If Assad is risking a backlash, it will not likely emerge independently from Lebanese political officials like Prime Minister Siniora or Lebanese MP Saad Hariri. They may have the will to battle Syria and disarm Hezbollah, but they almost certainly lack the power to do so.
Unless, that is, they have the support of the Saudis. Hariri and Siniora will both take their cue directly from the Saudis.
At first, Siniora resisted. According to the Daily Star:
A spokesperson for Premier Fouad Siniora told The Daily Star Monday: “The Cabinet cannot say explicitly that Hizbullah is not a militia, because it will cause Lebanon problems with the international community.”
Shortly thereafter, however, Saudi Ambassador to Lebanon Abdel-Aziz Khoja was quoted in the Daily Star as saying,
“[Saudi Arabia] is proud of Hizbullah’s achievements,” adding that the “disarmament is an internal issue and should be resolved by the Lebanese.”
In almost no time, Siniora reversed himself and the Lebanese government officially declared that Hezbollah was a resistance movement, not a militia (presumably meaning it would not have to be disarmed under the terms of UN Resolution 1559). Hezbollah promptlly ended its boycott of the Lebanese government. On February 2, 2006 the BBC reported:
Lebanese Prime Minister Fuad Siniora told the Lebanese parliament on Thursday that Hezbollah had always been considered a resistance movement.
“We have never called and will never call the resistance by any other name but the resistance and it is a national resistance and we will not use any other expression to describe it but national resistance,” he said.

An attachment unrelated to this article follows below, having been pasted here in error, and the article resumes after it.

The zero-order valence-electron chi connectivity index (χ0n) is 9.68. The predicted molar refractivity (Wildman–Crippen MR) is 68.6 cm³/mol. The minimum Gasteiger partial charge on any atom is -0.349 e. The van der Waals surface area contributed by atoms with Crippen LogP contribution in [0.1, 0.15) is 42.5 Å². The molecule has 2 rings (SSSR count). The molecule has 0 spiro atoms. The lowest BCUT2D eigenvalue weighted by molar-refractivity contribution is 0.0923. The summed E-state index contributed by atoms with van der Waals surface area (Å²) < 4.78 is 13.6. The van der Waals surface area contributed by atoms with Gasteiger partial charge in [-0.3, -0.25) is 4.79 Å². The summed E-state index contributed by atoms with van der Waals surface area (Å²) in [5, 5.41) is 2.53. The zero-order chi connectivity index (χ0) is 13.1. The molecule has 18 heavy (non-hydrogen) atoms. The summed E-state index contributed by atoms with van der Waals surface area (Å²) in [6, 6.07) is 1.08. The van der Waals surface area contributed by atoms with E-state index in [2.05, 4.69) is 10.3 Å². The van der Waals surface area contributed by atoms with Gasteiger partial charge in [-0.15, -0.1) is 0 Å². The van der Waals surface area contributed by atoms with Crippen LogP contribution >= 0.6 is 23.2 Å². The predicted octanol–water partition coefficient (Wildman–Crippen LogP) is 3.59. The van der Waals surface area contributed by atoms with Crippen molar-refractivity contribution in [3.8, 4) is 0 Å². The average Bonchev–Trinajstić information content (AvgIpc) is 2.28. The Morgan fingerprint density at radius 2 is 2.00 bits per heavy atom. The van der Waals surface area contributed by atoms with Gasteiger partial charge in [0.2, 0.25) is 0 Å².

Then, as now, Siniora will take his cue from the Saudis.
So, in turn, will the French–who seem unlikely to put much into a multinational force unless Hariri and Siniora are prepared to disarm Lebanon.
According to the Financial Times:
French officials on Tuesday insisted Paris would resist leading a bolstered international force in southern Lebanon without Lebanese government assurances that Hizbollah, the militant Shia group, would be disarmed.
Paris’ requirements were spelled out on the eve of Wednesday’s visit by Philippe Douste-Blazy, French foreign minister, to Beirut – a visit likely to prove pivotal in deciding the fate of the multinational UN force proposed to police the fragile ceasefire between Hizbollah and Israel.
Officials in Beirut made clear that the army would not clash with Hizbollah and risk provoking internal conflict. Late on Monday, Elias Murr, Lebanon’s defence minister, told the local LBC television that the army had no intention of disarming Hizbollah in the south.
He suggested that Hizbollah understood that weapons could no longer be visible in the buffer zone, but said that if troops came across missiles they would not take them away.
Much, then, depends on the Saudis. Presumably, the future of the “marriage” (between Iran and Syria, on the one hand, and Saudi Arabia and Egypt, on the other) is the main topic today when the Iranian Foreign Minister, Manouchehr Mottaki meets in Jeddah today with Saudi Arabia’s King Abudullah.
Would love to be a fly on the wall for that meeting!